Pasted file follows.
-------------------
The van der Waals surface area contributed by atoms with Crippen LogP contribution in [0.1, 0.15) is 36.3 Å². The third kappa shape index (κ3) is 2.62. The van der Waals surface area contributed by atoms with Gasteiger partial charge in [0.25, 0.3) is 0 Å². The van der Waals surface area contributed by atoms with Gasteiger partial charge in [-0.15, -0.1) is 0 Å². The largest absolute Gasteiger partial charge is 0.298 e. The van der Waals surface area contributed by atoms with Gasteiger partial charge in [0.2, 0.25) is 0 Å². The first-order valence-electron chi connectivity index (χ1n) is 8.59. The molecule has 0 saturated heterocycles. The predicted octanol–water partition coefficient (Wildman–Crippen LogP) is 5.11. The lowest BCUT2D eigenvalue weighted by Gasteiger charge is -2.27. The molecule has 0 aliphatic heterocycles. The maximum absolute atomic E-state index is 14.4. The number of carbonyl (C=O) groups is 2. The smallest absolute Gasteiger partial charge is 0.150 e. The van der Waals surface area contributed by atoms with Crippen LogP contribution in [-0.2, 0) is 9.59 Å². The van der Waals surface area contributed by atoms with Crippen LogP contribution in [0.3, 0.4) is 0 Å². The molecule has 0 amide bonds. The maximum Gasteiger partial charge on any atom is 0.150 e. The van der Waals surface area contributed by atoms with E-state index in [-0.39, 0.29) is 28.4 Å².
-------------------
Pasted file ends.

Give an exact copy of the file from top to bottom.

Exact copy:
The van der Waals surface area contributed by atoms with Crippen LogP contribution in [0.1, 0.15) is 36.3 Å². The third kappa shape index (κ3) is 2.62. The van der Waals surface area contributed by atoms with Gasteiger partial charge in [0.25, 0.3) is 0 Å². The van der Waals surface area contributed by atoms with Gasteiger partial charge in [-0.15, -0.1) is 0 Å². The largest absolute Gasteiger partial charge is 0.298 e. The van der Waals surface area contributed by atoms with Gasteiger partial charge in [0.2, 0.25) is 0 Å². The first-order valence-electron chi connectivity index (χ1n) is 8.59. The molecule has 0 saturated heterocycles. The predicted octanol–water partition coefficient (Wildman–Crippen LogP) is 5.11. The lowest BCUT2D eigenvalue weighted by Gasteiger charge is -2.27. The molecule has 0 aliphatic heterocycles. The maximum absolute atomic E-state index is 14.4. The number of carbonyl (C=O) groups is 2. The smallest absolute Gasteiger partial charge is 0.150 e. The van der Waals surface area contributed by atoms with Crippen LogP contribution in [-0.2, 0) is 9.59 Å². The van der Waals surface area contributed by atoms with Crippen LogP contribution in [0.3, 0.4) is 0 Å². The molecule has 0 amide bonds. The maximum Gasteiger partial charge on any atom is 0.150 e. The van der Waals surface area contributed by atoms with E-state index in [-0.39, 0.29) is 28.4 Å².